A few people think of this as being a terrible travesty of giving Agora an undeserved victory. I disagree. For starters, the CFJ doesn’t actually award Agora a win. But more than that, I don’t think it’s worth putting too much stock in dynasties. We’ve had some dynasties in the past that I think were much less-deserved than this, especially ones started by enactment rather than victory. We’ve also had people put in charge of dynasties simply because they were there and the emperor wasn’t. In the end, let’s try not to put too much stock into dynasties. They’re fun and all, but it doesn’t really matter.

I mean, Canada’s won Agora.

One last note: Agora is a slow game. I don’t expect that an Agoran dynasty will vary much from a meta, and it will probably be much more interesting.

Now we’re all in this for fun and I will be happy with any outcome other than the one where we pretend that an illegal scam was legal. But I do think that putting Agora in charge is the quickest, most painless way to do it.

scshunt:

10-21-2011 06:32:41 UTC

oh, and arrow

scshunt:

10-21-2011 06:34:04 UTC

Sorry about the quote there; the quote is the one paragraph after I mention self-amendment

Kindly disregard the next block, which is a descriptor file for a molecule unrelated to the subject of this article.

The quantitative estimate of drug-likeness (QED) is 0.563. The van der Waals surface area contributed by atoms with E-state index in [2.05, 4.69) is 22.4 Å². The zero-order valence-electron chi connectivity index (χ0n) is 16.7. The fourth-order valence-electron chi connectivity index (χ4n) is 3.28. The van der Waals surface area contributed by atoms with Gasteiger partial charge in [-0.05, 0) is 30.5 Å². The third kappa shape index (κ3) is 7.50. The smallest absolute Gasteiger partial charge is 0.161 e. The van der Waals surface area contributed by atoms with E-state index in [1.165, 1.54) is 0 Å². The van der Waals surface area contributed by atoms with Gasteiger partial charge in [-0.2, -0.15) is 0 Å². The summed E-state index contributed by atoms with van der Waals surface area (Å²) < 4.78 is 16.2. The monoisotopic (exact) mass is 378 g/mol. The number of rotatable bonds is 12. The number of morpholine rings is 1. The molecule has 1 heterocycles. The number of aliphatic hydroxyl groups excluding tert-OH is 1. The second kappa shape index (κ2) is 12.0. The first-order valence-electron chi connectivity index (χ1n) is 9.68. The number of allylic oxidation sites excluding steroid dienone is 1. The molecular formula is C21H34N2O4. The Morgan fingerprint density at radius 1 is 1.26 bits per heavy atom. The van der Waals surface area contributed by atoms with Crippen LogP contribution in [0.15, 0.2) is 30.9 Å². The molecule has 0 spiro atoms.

zuff:

10-21-2011 06:39:01 UTC

coppro captures my thoughts on the matter perfectly.

Prince Anduril:

10-21-2011 12:58:32 UTC

Well said coppro. My concern is that it’s felt more like a hijack than an invasion, leaving BlogNomicers to pick up the pieces. BlogNomic worked because there was no overall consensus, and when we’re attacked by a group of people who do have an consensus, we’re comparatively weak.

What annoys me is that we still haven’t fixed the problems in the core ruleset. And this needs doing. I don’t mind a war, but attacking BlogNomic before we’ve really sorted out some fundamental problems, makes the whole thing less fun.

Kevan:

10-21-2011 13:05:54 UTC

[Anduril] The proposal-blocking core problems will be fixed when this CFJ (which predates Agora’s arrival) is enacted after timing out fifteen minutes from now.

Ienpw III:

10-21-2011 18:49:00 UTC

Coppro: I’d like to point out that we had actually resolved most of our issues before Agora decided to “liberate” us.